Innovative research using fish-borne sensors has revealed how farmed Atlantic salmon are likely to respond to climate change as their aquaculture cages experience warmer temperatures and falling oxygen levels.
The study by a team of Institute for Marine and Antarctic Studies (IMAS) researchers found that during the hottest summer on record, salmon in aquaculture cages in Tasmania’s Macquarie Harbour tended to concentrate in the middle depths to avoid low levels of oxygen at the bottom of their cages and warm surface waters at the top.
The project was funded by Sense-T, a partnership between the University of Tasmania, CSIRO and the Tasmanian Government, and also funded by the Australian Government.
Lead author Dr Kilian Stehfest said the research, published in the international journal Scientific Reports, showed that the vertical contraction of fish habitat is likely to be a significant response to warming from climate change.
Atlantic salmon, both farmed and wild-caught, are a globally important commercial species, It is crucial that we determine how they will respond to extremes of dissolved oxygen and ocean temperatures as the climate warms.
“While other studies have been done in laboratories or used equipment that shows how caged salmon behave as a group, our research is novel in that we used new acoustic telemetry tags to measure oxygen levels and temperature in real time in the immediate environment of the fish in on-farm conditions."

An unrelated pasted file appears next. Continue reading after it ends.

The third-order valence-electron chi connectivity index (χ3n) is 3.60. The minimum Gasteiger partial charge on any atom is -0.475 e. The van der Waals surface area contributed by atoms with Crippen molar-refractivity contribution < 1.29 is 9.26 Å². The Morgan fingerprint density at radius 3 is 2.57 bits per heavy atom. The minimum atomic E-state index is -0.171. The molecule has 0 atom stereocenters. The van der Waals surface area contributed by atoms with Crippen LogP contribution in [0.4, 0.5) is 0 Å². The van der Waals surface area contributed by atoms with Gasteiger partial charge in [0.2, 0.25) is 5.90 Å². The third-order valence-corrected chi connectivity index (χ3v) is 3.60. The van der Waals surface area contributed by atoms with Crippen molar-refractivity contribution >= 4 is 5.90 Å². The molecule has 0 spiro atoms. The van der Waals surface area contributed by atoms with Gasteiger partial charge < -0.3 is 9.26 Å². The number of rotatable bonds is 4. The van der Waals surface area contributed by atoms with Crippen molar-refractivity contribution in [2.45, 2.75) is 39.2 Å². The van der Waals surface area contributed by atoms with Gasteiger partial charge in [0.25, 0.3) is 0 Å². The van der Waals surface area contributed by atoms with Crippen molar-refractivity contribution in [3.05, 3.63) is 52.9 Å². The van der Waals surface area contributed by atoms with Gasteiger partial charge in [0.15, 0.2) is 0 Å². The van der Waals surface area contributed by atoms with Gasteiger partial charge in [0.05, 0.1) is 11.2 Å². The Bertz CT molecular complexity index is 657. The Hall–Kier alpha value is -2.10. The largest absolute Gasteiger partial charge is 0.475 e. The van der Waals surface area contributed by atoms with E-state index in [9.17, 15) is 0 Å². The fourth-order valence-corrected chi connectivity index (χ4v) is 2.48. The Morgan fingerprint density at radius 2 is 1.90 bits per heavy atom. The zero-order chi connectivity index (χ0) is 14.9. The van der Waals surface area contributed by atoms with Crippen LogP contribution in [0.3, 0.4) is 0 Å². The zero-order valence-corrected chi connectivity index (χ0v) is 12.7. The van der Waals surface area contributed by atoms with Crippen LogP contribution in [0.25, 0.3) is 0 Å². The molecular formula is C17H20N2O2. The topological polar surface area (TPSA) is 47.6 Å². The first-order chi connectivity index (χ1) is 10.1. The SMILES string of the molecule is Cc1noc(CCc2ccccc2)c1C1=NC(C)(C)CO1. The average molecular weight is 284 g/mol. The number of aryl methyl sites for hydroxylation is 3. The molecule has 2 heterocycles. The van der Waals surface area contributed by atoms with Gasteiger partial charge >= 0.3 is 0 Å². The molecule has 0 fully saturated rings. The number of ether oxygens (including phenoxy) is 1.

This is the first time sensors have been used in this way, paving the way for similar uses in other species and situations to track how individual fish respond to different environmental conditions.
“Our study showed that salmon actively avoided low dissolved oxygen (DO) levels near the bottom of their cages and the warm waters at the surface.
“This behaviour peaked during the summer months as dissolved oxygen levels fell near the bottom and surface temperatures rose, leading to considerable contraction in the vertical habitat available to the fish.”
Dr Stehfest said that at the height of summer the salmon concentrated in the mid layer of their cages at depths of four to six metres, meaning only around two metres of their 17-metres deep cages was available to them.
However, despite their avoidance behaviour, the fish still spent a large amount of time in waters with DO levels that would be deemed sub-optimal based on studies from other stocks, suggesting that the tolerance to such conditions of the Tasmanian Atlantic Salmon population might be higher than that reported for other stocks.
“These results highlight that local environmental conditions and the tolerance of fish to them need to be considered when determining the stocking densities at a given aquaculture site.”
The IMAS research team thanked Huon Aquaculture, the company whose cages in Macquarie Harbour were used during the study, for their assistance.
Dr Stehfest said the sensors attached to the fish had first been trialled in a tank under veterinary supervision and were found not to affect the swimming or feeding behaviour of the fish, and when tagged fish were harvested at the end of the study they were observed to be in good body condition.
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